PVC piping for ethernet cable outside?

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ilyaz

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A few months ago Verizon upgraded my Fios service to 1Gbit so they had to switch from coax to CAT6. They refused to enter my house due to COVID restrictions so since then I've had the outside ONT unit connected to my router with a CAT6 wire fed through my window!

I want to drill a hole in the wall of my house and feed the cable through it like it should have been done in the first place. What I also want to do is feed the CAT6 wire through some sort of piping attached to the outside wall to avoid damaging the wire by accident for example when mowing my lawn.

I am planning to use PVC piping. It will 4 or 5 90-degree turns between the ONT unit and the point the wire enters the house. The total length of all the PVC segments would be about 20 feet. The pipes will be attached to the brick wall with some type of round brackets.

Questions:
1. What's the smallest diameter PVC pipe that I should use?
2. For that diameter, what's the smallest diameter masonry bit I should use to drill a hole in my wall? The plan is to have the final section of the PVC pipe to be inserted into the hole. I have an old corded drill (not an impact or hammer, just a regular one) that I tested the other day with a 3/8 masonry bit that went through a brick without any issues. This bit is too small but I am planning to use the same drill with the bigger one.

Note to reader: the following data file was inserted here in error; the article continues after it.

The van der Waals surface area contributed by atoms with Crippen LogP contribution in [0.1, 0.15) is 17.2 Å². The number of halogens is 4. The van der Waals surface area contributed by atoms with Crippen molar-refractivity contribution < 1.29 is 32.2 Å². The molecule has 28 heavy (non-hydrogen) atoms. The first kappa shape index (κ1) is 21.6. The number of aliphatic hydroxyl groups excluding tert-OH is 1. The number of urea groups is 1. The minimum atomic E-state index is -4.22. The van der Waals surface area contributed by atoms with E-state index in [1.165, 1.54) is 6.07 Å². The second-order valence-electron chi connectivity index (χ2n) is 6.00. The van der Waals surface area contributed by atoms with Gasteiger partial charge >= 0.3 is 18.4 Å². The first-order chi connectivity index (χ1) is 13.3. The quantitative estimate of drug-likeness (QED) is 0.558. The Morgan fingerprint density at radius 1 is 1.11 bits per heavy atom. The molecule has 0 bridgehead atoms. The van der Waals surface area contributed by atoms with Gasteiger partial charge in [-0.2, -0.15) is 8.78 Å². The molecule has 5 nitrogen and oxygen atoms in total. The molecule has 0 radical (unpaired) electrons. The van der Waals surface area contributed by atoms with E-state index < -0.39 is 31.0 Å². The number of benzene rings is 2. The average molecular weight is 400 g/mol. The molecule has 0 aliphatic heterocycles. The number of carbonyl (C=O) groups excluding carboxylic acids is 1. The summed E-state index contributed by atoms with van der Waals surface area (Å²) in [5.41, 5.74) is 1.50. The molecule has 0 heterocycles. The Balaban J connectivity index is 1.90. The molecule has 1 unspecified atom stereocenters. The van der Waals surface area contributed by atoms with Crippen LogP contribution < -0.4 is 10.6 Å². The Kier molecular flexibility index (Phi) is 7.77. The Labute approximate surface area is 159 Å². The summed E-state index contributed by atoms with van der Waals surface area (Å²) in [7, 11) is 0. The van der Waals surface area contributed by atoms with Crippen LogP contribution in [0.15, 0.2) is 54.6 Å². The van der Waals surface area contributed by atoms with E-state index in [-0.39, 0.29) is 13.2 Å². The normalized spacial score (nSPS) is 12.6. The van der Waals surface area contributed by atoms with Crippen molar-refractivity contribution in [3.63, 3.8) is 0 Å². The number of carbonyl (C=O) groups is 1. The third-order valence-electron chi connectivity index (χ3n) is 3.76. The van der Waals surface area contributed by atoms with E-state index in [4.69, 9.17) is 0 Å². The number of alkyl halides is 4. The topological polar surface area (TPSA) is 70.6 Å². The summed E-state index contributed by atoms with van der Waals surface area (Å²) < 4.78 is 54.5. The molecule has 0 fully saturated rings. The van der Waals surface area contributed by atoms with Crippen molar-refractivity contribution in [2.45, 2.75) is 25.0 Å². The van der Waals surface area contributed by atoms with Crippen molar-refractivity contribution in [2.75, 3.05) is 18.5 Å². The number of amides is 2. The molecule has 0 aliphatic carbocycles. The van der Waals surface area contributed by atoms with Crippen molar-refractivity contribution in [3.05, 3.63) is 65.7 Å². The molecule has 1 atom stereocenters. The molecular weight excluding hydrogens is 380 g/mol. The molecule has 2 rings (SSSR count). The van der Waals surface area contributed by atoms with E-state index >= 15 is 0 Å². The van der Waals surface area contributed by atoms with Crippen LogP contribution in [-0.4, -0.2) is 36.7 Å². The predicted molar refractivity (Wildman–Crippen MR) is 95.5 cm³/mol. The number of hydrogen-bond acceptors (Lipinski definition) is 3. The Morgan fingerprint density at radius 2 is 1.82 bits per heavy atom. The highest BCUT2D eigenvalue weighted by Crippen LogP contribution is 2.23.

3. I am not expecting much space between that last section of the pipe and the hole but I want to fill it with some sort of insulation foam or something similar anyway. What sort of insulation should I buy? Does it come in small containers? (I will only need a little)
4. Is using CAT6 good enough or should I use CAT8 or any other type?
5. On the inside I am planning to use a wall plate with a dual female jack (something like this). Are they all equally good, or should I pick a specific brand?
6. The old coax cable enters the house through the wall and I am planning to drill the hole for CAT6 within a few inches of it. I am pretty sure there are no wires of anything else that I should not be drilling through there, but how do I double check?
7. Anything else I forgot?
TIA!
 

kok328